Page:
FORD FOCUS RS REWRITES THE RULE BOOK
EVERY once in a while comes along a car that changes the rules, a car that sets new parameters and redefines what you previously thought was possible.
This is what the new Ford Focus RS achieves, ripping up the rule book for front wheel drive performance hatchbacks and raising the bar beyond the reach of anything else in its class. To get near its blend of grip, grunt and handling you need either four wheel drive or something wearing an exotic badge and costing an awful lot more.
We knew it was going to be good because Ford has some of the best chassis tuning engineers in the business but this good? That, I admit, was a surprise.
The basics are this. From its turbo engine it delivers 300 bhp and a healthy dose of torque which is available over an extraordinarily wide rev range. That’s one of is secrets.
The power is fed through its front axle and conventional wisdom would have it that this much power would result in terminal torque steer, something which afflicted this car’s predecessor. However, thanks to a radical piece of front suspension design now patented called the RevoKnuckle, the torque steer is decoupled and the effects is magical. Give the engine full beans while still having quite a lot of steering lock on, such as when powering out of a tight bend for example, and while there is still a slight trace of that tugging feel through the wheel, the RS just grips and goes.
There is no other front wheel drive production car in the world today that behaves as well as the Focus. In this regard it has just rewritten the rules.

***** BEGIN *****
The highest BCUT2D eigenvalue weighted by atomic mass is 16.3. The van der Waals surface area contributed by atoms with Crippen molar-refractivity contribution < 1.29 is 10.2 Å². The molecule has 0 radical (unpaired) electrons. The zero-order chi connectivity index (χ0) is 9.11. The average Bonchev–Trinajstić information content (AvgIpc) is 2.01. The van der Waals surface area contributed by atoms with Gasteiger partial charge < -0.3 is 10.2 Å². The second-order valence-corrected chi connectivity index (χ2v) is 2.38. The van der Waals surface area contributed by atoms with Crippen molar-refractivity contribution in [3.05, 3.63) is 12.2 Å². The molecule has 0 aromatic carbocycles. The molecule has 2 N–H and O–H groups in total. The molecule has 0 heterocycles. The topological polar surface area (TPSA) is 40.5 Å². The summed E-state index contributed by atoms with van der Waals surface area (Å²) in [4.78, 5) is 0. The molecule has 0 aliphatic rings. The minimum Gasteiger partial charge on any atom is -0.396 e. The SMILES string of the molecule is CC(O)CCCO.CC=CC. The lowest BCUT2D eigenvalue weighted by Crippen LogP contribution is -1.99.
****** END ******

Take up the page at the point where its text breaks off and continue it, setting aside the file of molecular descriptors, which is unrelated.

With 300 bhp and that fat slug of torque the RS is enormously quick and its performance is coupled to a superb soundtrack, a really deep and forceful rumble from its guts.
But there’s more to the RS’s repertoire than merely going fast because to my mind its crowning glory is the level of communication between car and driver, something which elevates this car far above four-wheel drive rivals from Subaru or Mitsubishi.
This car talks to you in a way that is rare in the motoring world. In a tight wet right hand bend I could feel the inside rear tyre starting to pick up as the car rolled, the back end wanting to slide and then the front tyres’ grip limits as we accelerated out. I’m talking fractions here but the link through the steering and the messages the chassis transmits are unpolluted. It’s as if the tyres are hard-wired into your nervous system. For a sensitive driver listening to what’s going on underneath them, the RS is sublime.
The combination of power, grip, agility and handling and the communication provide the confidence to dig into the Ford’s reserves, to explore its limits secure in the knowledge that it will telegraph its intentions to you before anything nasty happens as you push its envelope.
It is a stunning performance car, as quick across country in real world driving conditions as any exotica and yet it is very composed and usable around town, at slow speeds and on our worn out road surfaces.
As an all-rounder it takes some beating.
The bad news well, Ford has already sold half the 4.500 allocation for the UK and I don’t think it will be long before the rest go.